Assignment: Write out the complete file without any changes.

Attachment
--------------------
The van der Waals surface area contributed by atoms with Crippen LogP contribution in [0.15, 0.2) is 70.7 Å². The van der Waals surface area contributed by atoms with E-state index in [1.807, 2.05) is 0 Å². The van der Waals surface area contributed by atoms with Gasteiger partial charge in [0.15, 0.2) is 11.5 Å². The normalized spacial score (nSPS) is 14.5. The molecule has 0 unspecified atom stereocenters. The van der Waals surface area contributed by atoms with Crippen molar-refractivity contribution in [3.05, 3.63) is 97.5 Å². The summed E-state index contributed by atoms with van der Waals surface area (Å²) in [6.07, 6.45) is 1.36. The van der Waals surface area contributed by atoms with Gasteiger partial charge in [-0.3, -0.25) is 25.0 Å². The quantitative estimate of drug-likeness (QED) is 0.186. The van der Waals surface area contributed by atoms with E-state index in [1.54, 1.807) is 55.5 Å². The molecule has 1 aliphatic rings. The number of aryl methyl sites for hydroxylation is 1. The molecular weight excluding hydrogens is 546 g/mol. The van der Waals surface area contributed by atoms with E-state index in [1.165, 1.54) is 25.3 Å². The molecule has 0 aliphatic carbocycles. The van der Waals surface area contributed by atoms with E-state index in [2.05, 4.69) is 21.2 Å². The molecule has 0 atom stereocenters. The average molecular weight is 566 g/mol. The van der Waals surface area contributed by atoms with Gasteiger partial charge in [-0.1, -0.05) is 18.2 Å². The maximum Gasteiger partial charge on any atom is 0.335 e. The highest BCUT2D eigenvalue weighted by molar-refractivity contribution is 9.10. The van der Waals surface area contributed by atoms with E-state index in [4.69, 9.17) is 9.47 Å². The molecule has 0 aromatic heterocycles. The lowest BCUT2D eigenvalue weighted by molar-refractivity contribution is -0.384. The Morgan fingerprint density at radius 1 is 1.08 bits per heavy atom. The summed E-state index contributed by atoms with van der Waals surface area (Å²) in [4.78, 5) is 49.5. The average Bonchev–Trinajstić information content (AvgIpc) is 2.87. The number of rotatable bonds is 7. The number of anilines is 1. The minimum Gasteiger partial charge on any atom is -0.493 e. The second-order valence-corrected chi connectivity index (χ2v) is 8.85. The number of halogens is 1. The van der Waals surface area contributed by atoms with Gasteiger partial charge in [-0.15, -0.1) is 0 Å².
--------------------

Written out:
The van der Waals surface area contributed by atoms with Crippen LogP contribution in [0.15, 0.2) is 70.7 Å². The van der Waals surface area contributed by atoms with E-state index in [1.807, 2.05) is 0 Å². The van der Waals surface area contributed by atoms with Gasteiger partial charge in [0.15, 0.2) is 11.5 Å². The normalized spacial score (nSPS) is 14.5. The molecule has 0 unspecified atom stereocenters. The van der Waals surface area contributed by atoms with Crippen molar-refractivity contribution in [3.05, 3.63) is 97.5 Å². The summed E-state index contributed by atoms with van der Waals surface area (Å²) in [6.07, 6.45) is 1.36. The van der Waals surface area contributed by atoms with Gasteiger partial charge in [-0.3, -0.25) is 25.0 Å². The quantitative estimate of drug-likeness (QED) is 0.186. The van der Waals surface area contributed by atoms with E-state index in [1.54, 1.807) is 55.5 Å². The molecule has 1 aliphatic rings. The number of aryl methyl sites for hydroxylation is 1. The molecular weight excluding hydrogens is 546 g/mol. The van der Waals surface area contributed by atoms with E-state index in [1.165, 1.54) is 25.3 Å². The molecule has 0 aliphatic carbocycles. The van der Waals surface area contributed by atoms with E-state index in [2.05, 4.69) is 21.2 Å². The molecule has 0 atom stereocenters. The average molecular weight is 566 g/mol. The van der Waals surface area contributed by atoms with Gasteiger partial charge in [-0.1, -0.05) is 18.2 Å². The maximum Gasteiger partial charge on any atom is 0.335 e. The highest BCUT2D eigenvalue weighted by molar-refractivity contribution is 9.10. The van der Waals surface area contributed by atoms with E-state index in [4.69, 9.17) is 9.47 Å². The molecule has 0 aromatic heterocycles. The lowest BCUT2D eigenvalue weighted by molar-refractivity contribution is -0.384. The Morgan fingerprint density at radius 1 is 1.08 bits per heavy atom. The summed E-state index contributed by atoms with van der Waals surface area (Å²) in [4.78, 5) is 49.5. The average Bonchev–Trinajstić information content (AvgIpc) is 2.87. The number of rotatable bonds is 7. The number of anilines is 1. The minimum Gasteiger partial charge on any atom is -0.493 e. The second-order valence-corrected chi connectivity index (χ2v) is 8.85. The number of halogens is 1. The van der Waals surface area contributed by atoms with Gasteiger partial charge in [-0.15, -0.1) is 0 Å².